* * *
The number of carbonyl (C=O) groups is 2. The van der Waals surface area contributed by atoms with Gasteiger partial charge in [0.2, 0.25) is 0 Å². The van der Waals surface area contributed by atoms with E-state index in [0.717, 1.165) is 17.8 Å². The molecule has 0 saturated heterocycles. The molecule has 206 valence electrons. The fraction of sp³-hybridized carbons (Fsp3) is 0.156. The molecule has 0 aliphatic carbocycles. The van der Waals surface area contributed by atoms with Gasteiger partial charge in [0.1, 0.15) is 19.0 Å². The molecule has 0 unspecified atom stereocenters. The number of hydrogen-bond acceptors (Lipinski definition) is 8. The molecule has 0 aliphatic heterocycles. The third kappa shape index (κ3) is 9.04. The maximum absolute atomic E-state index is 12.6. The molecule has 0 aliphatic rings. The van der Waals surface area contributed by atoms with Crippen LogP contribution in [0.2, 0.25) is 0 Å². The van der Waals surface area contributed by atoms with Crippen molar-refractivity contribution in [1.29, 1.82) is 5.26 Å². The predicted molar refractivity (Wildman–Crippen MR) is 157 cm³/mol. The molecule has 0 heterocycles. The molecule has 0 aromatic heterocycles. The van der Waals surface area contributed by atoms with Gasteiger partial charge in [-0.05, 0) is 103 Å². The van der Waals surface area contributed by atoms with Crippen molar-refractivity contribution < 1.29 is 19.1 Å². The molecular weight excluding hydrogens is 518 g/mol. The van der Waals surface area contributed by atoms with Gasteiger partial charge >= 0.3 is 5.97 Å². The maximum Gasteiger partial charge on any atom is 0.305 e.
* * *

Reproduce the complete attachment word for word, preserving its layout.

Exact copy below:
The number of carbonyl (C=O) groups is 2. The van der Waals surface area contributed by atoms with Gasteiger partial charge in [0.2, 0.25) is 0 Å². The van der Waals surface area contributed by atoms with E-state index in [0.717, 1.165) is 17.8 Å². The molecule has 0 saturated heterocycles. The molecule has 206 valence electrons. The fraction of sp³-hybridized carbons (Fsp3) is 0.156. The molecule has 0 aliphatic carbocycles. The van der Waals surface area contributed by atoms with Gasteiger partial charge in [0.1, 0.15) is 19.0 Å². The molecule has 0 unspecified atom stereocenters. The number of hydrogen-bond acceptors (Lipinski definition) is 8. The molecule has 0 aliphatic heterocycles. The third kappa shape index (κ3) is 9.04. The maximum absolute atomic E-state index is 12.6. The molecule has 0 aliphatic rings. The van der Waals surface area contributed by atoms with Crippen LogP contribution in [0.2, 0.25) is 0 Å². The van der Waals surface area contributed by atoms with Crippen molar-refractivity contribution in [1.29, 1.82) is 5.26 Å². The predicted molar refractivity (Wildman–Crippen MR) is 157 cm³/mol. The molecule has 0 heterocycles. The molecule has 0 aromatic heterocycles. The van der Waals surface area contributed by atoms with Gasteiger partial charge in [-0.05, 0) is 103 Å². The van der Waals surface area contributed by atoms with Crippen molar-refractivity contribution < 1.29 is 19.1 Å². The molecular weight excluding hydrogens is 518 g/mol. The van der Waals surface area contributed by atoms with Gasteiger partial charge >= 0.3 is 5.97 Å². The maximum Gasteiger partial charge on any atom is 0.305 e.